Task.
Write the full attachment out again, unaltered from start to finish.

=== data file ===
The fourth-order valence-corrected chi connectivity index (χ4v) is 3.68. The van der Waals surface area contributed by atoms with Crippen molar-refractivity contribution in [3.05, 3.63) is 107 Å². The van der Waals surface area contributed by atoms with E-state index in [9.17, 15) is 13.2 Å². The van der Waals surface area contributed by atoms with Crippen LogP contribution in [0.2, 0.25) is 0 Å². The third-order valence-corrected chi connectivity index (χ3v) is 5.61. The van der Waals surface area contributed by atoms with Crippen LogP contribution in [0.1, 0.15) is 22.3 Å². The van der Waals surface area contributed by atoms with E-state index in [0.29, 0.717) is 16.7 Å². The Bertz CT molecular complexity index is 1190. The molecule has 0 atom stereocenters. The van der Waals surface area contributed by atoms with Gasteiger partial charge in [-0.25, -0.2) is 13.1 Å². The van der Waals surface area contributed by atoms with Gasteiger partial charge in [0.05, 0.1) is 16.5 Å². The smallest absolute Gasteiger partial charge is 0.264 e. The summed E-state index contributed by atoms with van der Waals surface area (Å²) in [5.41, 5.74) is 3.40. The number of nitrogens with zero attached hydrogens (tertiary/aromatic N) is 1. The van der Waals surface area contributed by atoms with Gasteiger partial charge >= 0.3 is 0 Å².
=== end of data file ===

The fourth-order valence-corrected chi connectivity index (χ4v) is 3.68. The van der Waals surface area contributed by atoms with Crippen molar-refractivity contribution in [3.05, 3.63) is 107 Å². The van der Waals surface area contributed by atoms with E-state index in [9.17, 15) is 13.2 Å². The van der Waals surface area contributed by atoms with Crippen LogP contribution in [0.2, 0.25) is 0 Å². The third-order valence-corrected chi connectivity index (χ3v) is 5.61. The van der Waals surface area contributed by atoms with Crippen LogP contribution in [0.1, 0.15) is 22.3 Å². The van der Waals surface area contributed by atoms with E-state index in [0.29, 0.717) is 16.7 Å². The Bertz CT molecular complexity index is 1190. The molecule has 0 atom stereocenters. The van der Waals surface area contributed by atoms with Gasteiger partial charge in [-0.25, -0.2) is 13.1 Å². The van der Waals surface area contributed by atoms with Gasteiger partial charge in [0.05, 0.1) is 16.5 Å². The smallest absolute Gasteiger partial charge is 0.264 e. The summed E-state index contributed by atoms with van der Waals surface area (Å²) in [5.41, 5.74) is 3.40. The number of nitrogens with zero attached hydrogens (tertiary/aromatic N) is 1. The van der Waals surface area contributed by atoms with Gasteiger partial charge >= 0.3 is 0 Å².